P.J. Antony: We rarely see caste discrimination in public sector offices these days. Though minority Tamils are able to secure jobs in various departments and boards, they are denied promotions, though not overtly, on caste grounds. Discrimination against minority-Tamil students at schools has declined. We no longer need separate schools for minority Tamils. Barber saloons are free of caste discrimination. But many temples in Jaffna still remain closed to minority Tamils. The younger generation of the downtrodden castes thinks that there is no caste discrimination now. Similarly, people belonging to the upper castes claim that caste oppression has come to an end. But caste discrimination exists on the ground in multiple ways. For instance, at the University of Jaffna, minority-Tamil students, even if they excel in studies, are hardly appointed to positions above demonstrator. A person from an underprivileged community was not appointed to the post of Registrar at the University of Jaffna, even though he had the necessary qualifications. Since minority Tamils are not denied access to education they have been able to become graduates, doctors and engineers. When the people of Jaffna were displaced to Chavakacheri in 1995 during the war, upper-caste well-owners threw litter and excreta into wells on unused land in order to prevent displaced people belonging to marginalised castes from using those wells. Caste continues to be a decisive factor in social relationships. However, some cross-caste marriages have taken place in Jaffna. Minority Tamils who have risen up in the social ladder through education and employment lead a fairly comfortable life, whereas the economic status of many from the community remains below the poverty line. Many minority Tamils do not have a permanent job.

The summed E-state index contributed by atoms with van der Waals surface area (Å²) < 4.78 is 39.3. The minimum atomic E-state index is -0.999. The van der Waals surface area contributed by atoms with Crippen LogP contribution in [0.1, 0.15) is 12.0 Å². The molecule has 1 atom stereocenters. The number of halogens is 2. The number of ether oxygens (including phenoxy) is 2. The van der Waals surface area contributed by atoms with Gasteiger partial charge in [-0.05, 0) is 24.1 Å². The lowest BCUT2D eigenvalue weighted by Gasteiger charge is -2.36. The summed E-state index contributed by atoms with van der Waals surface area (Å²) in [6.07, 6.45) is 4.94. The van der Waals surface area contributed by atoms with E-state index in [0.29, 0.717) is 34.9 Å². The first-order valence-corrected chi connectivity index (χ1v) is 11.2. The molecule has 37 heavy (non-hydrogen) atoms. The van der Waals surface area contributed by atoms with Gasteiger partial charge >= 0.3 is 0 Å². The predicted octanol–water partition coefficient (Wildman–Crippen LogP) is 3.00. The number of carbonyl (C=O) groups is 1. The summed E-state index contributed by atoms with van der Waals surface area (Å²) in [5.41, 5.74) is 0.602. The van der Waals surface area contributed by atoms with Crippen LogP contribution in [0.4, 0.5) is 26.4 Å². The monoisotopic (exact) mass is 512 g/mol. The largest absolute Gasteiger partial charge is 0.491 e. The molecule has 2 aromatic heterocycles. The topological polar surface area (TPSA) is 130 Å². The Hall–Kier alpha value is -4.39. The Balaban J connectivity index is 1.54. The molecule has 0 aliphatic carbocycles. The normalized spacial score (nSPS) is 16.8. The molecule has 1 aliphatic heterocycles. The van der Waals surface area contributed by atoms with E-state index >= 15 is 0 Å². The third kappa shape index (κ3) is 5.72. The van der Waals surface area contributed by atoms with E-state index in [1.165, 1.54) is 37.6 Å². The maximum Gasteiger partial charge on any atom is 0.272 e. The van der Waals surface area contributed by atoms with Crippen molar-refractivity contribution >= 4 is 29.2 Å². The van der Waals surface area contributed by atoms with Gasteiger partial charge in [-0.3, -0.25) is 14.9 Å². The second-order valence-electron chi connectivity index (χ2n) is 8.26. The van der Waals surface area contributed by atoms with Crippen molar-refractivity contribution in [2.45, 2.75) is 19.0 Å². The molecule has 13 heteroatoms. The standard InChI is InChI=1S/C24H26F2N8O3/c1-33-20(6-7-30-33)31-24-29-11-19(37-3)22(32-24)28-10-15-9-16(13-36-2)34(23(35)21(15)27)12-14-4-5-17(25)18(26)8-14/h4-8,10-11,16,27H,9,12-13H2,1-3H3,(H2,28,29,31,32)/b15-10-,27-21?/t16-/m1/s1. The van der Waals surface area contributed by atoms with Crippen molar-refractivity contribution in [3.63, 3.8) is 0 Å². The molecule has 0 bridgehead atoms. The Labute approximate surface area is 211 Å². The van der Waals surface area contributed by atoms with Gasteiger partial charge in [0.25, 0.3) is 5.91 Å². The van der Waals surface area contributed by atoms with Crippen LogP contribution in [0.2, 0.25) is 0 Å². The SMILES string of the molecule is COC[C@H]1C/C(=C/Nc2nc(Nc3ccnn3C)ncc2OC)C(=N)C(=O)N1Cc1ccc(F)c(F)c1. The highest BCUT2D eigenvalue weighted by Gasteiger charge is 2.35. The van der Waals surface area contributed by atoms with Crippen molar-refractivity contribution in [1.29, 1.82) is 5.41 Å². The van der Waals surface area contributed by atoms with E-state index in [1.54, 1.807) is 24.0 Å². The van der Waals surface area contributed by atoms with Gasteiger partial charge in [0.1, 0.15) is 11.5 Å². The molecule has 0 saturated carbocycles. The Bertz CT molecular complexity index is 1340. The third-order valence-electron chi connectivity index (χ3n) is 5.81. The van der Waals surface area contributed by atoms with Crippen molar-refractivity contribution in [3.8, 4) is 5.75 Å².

dissenting dialogues: What kind of impact does caste have on employment, poverty and ownership of land in Jaffna?
P.J. Antony: In rural Jaffna most of the labourers working in paddy fields and gardens come from underprivileged castes. Of these workers some are women. The same castes constitute the labour for stone breaking. Most of the workers in road construction and cleaners in the municipal area belong to the marginalised castes in Jaffna. These employees are often underpaid. Though the tasks they are involved in are dangerous, relevant authorities have not taken due measures to ensure their safety and health while they are working. Most of these workers have not organised themselves as trade unions to demand their rights and higher wages. Tenant farmers from the downtrodden castes also encounter crises. Landlords fear that these tenant farmers might claim ownership of the land, and therefore they are keen to remove the tenant farmers from the land where they have been cultivating crops. Though some of them have been living on temple land for many years, they cannot become owners of that land. In places like Vaddukoddai and Point Pedro, many are unable to build houses, even though the government is willing to provide them with financial support, as they do not possess land. Though the government and NGOs seem to help people who are without houses, they have not done anything substantial to distribute land to the oppressed castes. Upper-caste Tamils who have left the country for good are not willing to sell their land to minority Tamils. All in all, many oppressed-caste people are impoverished in many ways.
dissenting dialogues: How would you evaluate the Eelam People’s Revolutionary Liberation Front role in the struggle against caste discrimination?
P.J. Antony: The EPRLF had a lot of progressive ideas about the liberation of the oppressed castes. They supported social reforms based on leftist principles. They launched campaigns at the village level to eradicate caste oppression. In Karainagar, a public well used by oppressed castes was polluted by upper-caste people with human excreta, with the intention of hindering the oppressed castes from using that well. Some members of the EPRLF operating in the area identified the people who had thrown faeces into the well and got them to clean the well.
dissenting dialogues: How do you view the Liberation Tigers of Tamil Eelam role in recognising the identity of minority Tamils and addressing their grievances?